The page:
Tuesday, August 27, 2019

Kant's theory Essay Example | Topics and Well Written Essays - 1500 words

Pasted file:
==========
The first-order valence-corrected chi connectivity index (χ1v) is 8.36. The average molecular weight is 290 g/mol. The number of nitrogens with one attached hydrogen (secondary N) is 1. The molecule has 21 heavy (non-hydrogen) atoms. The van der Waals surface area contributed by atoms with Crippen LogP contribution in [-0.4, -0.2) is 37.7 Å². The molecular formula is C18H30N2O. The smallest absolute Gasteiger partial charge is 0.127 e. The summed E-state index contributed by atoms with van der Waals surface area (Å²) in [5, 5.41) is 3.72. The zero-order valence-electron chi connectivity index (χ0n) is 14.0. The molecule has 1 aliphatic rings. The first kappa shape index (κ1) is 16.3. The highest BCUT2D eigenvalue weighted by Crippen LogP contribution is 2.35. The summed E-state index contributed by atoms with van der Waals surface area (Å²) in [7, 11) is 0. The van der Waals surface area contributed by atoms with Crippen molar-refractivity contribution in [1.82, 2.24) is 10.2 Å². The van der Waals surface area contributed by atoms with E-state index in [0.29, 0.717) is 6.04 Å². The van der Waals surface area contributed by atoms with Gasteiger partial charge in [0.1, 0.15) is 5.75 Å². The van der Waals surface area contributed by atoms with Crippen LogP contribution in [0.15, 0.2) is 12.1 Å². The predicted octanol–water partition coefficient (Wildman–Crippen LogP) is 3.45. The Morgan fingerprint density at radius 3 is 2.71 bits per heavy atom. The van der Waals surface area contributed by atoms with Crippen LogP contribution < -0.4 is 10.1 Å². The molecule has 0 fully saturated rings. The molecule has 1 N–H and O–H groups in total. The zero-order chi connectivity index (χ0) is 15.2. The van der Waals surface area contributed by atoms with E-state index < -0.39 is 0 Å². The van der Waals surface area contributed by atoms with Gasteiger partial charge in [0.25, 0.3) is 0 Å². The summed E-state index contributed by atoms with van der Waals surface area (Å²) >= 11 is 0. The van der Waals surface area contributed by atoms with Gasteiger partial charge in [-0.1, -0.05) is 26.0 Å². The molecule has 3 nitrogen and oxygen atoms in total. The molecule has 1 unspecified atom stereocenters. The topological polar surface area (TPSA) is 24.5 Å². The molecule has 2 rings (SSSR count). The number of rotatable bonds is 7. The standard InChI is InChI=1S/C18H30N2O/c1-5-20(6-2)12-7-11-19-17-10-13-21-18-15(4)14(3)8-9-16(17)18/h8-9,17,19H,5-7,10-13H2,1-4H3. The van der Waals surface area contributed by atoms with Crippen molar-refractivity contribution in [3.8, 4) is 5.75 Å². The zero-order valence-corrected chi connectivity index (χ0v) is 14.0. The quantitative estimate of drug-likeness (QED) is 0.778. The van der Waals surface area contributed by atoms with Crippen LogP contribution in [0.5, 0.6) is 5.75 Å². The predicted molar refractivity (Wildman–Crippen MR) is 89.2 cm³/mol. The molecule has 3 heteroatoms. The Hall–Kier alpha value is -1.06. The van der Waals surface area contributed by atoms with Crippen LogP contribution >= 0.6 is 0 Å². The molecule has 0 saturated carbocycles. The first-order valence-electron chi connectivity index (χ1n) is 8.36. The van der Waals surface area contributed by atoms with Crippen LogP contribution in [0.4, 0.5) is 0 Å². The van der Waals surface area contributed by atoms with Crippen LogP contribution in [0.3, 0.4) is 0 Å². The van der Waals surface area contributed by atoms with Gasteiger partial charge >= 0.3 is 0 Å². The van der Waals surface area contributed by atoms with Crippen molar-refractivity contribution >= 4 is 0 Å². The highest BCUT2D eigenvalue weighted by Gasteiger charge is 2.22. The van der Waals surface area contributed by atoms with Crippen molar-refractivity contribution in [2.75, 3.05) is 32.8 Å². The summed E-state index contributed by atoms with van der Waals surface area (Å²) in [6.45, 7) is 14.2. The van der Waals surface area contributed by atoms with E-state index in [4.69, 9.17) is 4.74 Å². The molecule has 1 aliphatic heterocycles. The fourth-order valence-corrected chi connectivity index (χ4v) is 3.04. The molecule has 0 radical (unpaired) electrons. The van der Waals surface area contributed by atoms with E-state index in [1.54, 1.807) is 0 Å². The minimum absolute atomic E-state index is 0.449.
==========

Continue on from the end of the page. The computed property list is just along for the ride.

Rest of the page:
Kant's theory - Essay Example Morality is based on this rule since it is a command that applies to every human being. He says that people should be treated as an end, and not as a means. A prohibited action should not be done even if the outcome of the action yields more happiness or satisfaction (Johnson). On the other hand, utilitarianism theories suggest that there is no rule that dictates what is good or bad. The state of affairs is what determines the action to be taken. They argue that an evaluation of the results of an action is more essential than the assessment of the action itself. This means that one is justified to do anything, whether morally rational or not, as far as the action generates more positive consequences than negative (Brown). In an effort to justify his claims for morality and Categorical Imperative, Kant put forward a critique against utilitarianism. He points out that utilitarianism ignores moral obligations and treats them as unnecessary. This can be described using an example. Giving false witness against a criminal would lead to his conviction by the law. If the criminal is jailed, this would mean a better life to the whole public and people will be happy. According to the consequentialists, such an action is justifiable and morally right. According to Kant, the act is morally wrong, even though it has been done to criminal. This shows that utilitarians render some of the moral duties irrelevant. The utilitarians act in a manner to maximize utility or happiness. This means that everybody is morally responsible for whatever they do and should hence act in a way that will increase happiness. According to Kant, this theory is so demanding. It will lead to people putting a lot of efforts just to achieve the end results, and this would mean sacrificing so much; to the extent of sacrificing own happiness in order to please the large number of people. This, in itself is devaluing the persons to whom it is supposed to be

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